So, it seems governments still seek to manage the right to plebiscite on political crimes. Instead of using the right to attack opponents or pass the buck, the modern thrust is to funnel the right through tightly defined structures that require prior governmental approval at several stages before invocation of the popular appeal.

Next Time: The Protection of Whistleblowers In the U.S.

Source:  The Guardian

~Mark Esposito, Guest Blogger

27 thoughts on “Edward Snowden And The Public Interest Defense: Part 3 – Limiting the Role of The “Public” In The Public Interest Defense”

  1. Secret policies and
    Secret laws come together in
    Secret meetings and
    Secret Courts deciding in


    “I don’t see anything that is broken today.”
    ~ James Comey, Director FBI

    That is what is broken, today…

    And so the Kabuki dance continues…
    … To act as if the law broke down and needs to be reinforced when in reality the law has been broken and the need to shield High Officials of their crimes is priority #1.

  2. Excellent article, with delicate fine line enunciated by the author. I am a strong believer of Freedom of The Press, and I fear for the loss of Print Media; howver, with the 24-Hour Cable News, I worry about the haste of some TV journalists to create, rather than report and ferret out, necessary news for the public. Some journalists tend to believe thart they are immune to restraint. And If they miscue, they are seldom brough to task, or punished. Often, they are made into heros if they defy the law, when information they posess is the only inforemation that will insure that the criminal is punished. Fortunately, this sitiation is rare. But as heros go, Snowden is no hero,; cerrtainly he is no Super Hero. He had ways to deal with the NSA Info that would have embraced him into the definition of legitimate whistleblower. Hs deliberate intention to take, and violate his Oath, so as to gain access to classified info in his area, and beyond, for the sole purpose of releasing it, His fleeing ,and embracing a loud mouth. like Greenwald to act as his trumpet, clinched it ffor me. He is egotistical, beyond belief, and truly a legend in his own mind. His biggest disappointment seems to be that he is not brought back by public demand and provided a ticker-tape parade down Ffifth Avenue. Hero? Clemency? No, not to my way of thinking. Let him return, admit guilt and negotiate a plea bargain. He is a poor example of a cause celebre, to even remotely suggest a Public Benefit Defense. The NY Times editorialized that his opponebts are shrill in their denunciation of him, I find that, to the contrary, it is the Times, and his “Dancing in the Media” supporters, who are the shrill ones. He makes for a poor hero-figure, and doesn’t know when to shut up, claiming to speak for the American Public. His constanly repeating that messaget does not make him a hero. A jury of his peers awaits him, even if he doesn’ think such a jury exists.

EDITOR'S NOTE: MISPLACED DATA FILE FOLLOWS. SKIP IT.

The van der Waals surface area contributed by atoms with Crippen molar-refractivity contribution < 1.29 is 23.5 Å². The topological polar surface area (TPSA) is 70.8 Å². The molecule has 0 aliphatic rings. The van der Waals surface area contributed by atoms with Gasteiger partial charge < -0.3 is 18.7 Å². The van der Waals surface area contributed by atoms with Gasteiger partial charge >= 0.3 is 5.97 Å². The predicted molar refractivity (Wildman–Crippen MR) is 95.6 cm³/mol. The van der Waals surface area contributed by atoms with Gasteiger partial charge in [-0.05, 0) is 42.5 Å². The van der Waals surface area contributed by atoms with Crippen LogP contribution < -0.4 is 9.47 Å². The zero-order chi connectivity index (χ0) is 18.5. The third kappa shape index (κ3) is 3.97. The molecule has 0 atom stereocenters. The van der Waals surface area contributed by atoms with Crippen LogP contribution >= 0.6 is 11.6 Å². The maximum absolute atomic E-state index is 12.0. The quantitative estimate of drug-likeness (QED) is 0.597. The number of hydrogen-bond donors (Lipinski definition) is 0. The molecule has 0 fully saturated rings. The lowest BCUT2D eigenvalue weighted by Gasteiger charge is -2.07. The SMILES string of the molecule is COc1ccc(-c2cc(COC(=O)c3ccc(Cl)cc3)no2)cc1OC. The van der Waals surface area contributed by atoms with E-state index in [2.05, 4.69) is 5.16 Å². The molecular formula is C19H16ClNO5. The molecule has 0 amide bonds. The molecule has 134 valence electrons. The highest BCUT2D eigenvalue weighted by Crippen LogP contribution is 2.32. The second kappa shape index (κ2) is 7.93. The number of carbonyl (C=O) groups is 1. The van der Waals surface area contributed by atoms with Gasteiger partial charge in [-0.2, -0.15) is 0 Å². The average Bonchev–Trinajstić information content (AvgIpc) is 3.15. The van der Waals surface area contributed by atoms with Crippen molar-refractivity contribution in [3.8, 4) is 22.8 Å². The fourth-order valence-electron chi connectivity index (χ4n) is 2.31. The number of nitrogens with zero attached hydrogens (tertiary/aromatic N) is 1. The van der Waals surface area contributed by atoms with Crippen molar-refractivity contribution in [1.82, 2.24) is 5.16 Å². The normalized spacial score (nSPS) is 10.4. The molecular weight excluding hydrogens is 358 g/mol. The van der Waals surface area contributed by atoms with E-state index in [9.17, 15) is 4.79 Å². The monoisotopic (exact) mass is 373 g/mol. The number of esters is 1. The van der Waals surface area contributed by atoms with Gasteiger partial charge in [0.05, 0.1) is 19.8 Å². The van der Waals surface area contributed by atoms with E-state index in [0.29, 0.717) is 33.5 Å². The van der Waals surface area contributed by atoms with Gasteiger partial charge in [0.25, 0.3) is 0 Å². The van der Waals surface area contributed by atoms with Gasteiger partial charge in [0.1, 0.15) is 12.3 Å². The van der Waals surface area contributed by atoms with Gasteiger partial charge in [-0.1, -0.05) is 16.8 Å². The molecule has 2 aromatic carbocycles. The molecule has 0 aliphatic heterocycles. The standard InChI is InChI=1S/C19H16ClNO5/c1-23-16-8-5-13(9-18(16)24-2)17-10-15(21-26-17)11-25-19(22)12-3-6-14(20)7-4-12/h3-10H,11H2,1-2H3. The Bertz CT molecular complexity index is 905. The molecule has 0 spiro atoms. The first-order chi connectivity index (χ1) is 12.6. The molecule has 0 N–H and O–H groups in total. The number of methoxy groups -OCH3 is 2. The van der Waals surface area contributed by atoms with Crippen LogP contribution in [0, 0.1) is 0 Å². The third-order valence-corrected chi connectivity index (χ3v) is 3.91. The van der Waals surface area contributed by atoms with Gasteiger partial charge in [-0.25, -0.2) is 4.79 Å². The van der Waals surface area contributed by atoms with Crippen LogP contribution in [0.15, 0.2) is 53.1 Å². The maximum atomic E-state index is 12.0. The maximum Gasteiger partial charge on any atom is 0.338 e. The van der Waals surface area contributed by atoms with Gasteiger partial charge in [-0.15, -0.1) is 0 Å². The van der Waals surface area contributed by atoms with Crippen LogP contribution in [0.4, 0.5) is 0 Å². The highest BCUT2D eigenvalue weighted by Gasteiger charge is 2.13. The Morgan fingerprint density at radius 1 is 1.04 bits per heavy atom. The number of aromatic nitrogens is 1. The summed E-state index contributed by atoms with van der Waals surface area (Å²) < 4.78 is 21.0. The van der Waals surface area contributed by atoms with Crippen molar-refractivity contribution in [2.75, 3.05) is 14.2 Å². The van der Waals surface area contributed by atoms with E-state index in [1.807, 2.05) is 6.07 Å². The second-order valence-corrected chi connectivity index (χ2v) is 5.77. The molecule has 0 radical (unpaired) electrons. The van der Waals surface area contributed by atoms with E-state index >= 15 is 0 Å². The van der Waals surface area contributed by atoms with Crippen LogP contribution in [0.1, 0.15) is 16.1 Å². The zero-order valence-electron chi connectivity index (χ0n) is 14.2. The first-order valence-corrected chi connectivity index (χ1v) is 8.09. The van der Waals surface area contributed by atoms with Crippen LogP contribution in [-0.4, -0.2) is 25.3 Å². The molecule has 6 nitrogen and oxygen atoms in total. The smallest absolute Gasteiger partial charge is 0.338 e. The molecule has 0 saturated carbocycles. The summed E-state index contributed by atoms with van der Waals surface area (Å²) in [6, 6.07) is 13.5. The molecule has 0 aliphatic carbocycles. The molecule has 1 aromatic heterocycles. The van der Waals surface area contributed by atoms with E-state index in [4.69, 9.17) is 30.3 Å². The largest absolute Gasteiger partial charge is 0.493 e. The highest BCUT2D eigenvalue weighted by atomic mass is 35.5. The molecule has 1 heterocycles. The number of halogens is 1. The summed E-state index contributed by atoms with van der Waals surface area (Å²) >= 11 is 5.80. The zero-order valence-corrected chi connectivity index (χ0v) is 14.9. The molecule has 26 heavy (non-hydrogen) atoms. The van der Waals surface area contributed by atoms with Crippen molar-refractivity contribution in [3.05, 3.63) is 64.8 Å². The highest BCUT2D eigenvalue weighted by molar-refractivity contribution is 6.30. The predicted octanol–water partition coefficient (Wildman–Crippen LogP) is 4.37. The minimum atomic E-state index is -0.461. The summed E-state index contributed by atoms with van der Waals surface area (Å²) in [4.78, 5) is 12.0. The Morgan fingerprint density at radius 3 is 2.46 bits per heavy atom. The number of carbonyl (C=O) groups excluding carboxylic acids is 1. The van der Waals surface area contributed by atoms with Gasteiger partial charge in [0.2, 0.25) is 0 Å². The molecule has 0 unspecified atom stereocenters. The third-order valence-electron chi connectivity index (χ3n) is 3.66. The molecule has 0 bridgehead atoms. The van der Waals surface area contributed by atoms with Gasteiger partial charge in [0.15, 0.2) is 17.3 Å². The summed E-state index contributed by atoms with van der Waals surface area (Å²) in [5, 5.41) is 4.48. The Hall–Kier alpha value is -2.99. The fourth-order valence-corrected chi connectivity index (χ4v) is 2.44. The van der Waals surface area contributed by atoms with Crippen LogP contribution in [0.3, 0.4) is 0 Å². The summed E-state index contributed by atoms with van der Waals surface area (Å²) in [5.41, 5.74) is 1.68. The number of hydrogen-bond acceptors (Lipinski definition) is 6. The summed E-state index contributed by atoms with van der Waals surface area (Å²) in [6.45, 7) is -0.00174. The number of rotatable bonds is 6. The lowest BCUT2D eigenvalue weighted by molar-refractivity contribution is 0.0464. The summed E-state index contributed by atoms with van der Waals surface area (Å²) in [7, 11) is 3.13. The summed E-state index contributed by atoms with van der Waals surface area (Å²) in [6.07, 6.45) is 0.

3. Paul, That’s interesting. I saw him interviewed when the book first came out, on his promo tour. At that point there was little reaction. He did intimate he might become a pariah in DC. The Russert funeral is just so edifying.

  4. Our free press is a constitutional term which needs broader scope under our current technology. A free internet and free blogs is now the forefront of freedom in this nation. The newspapers are owned by weenies. Same with the so called broadcast media.

  5. Nick Spenelli – ” A book I have promoted, This Town, helps explain this insular, incestuous relationship.”. I heard an interview with the author. When asked what was his biggest shock when the book came out he replied his biggest shock was that everyone just shrugged their shoulders and said so what. Everyone knows it and they don’t care. We have come to a vey sad state of affairs with our “independent” press.

  6. Excellent mark….

    Recall the Noriega case and the Sct saying the 4th amendment has no applicability outside the US…. But for Snowden being in Russia…. He’d already be back here or some place out of site….

  7. Our follow up topic should be the history of the Pentagon Papers and the Supreme Court.

    But as to the press in America. First, the words “free press” harken back to a time when there was no other outlets like radio, television, shortwave radio, telegraph, telephone, internet. When the Pentagon Papers case came along there were three families who owned major newspaper consortiums: The Sullivans owned the New York Times, the Grahams owned the Washington Post and the Pulitzers owned the Saint Louis Post Dispatch. All three families and all three newspapers and their other newspapers and some radio stations supported the whistleblowers.
    Now, the Pulitzers are long gone, the Grahams left this past year and Jeff Bezos owns the Washington Post and the New York Times wont stick up for New York much less Snowden.

    Whereas forty years ago we had three strong family owned newspapers standing up for the Constitution and for the rights of Americans, today we have to go off shore to find outlets to reveal the high crimes and misdemeanors of our government.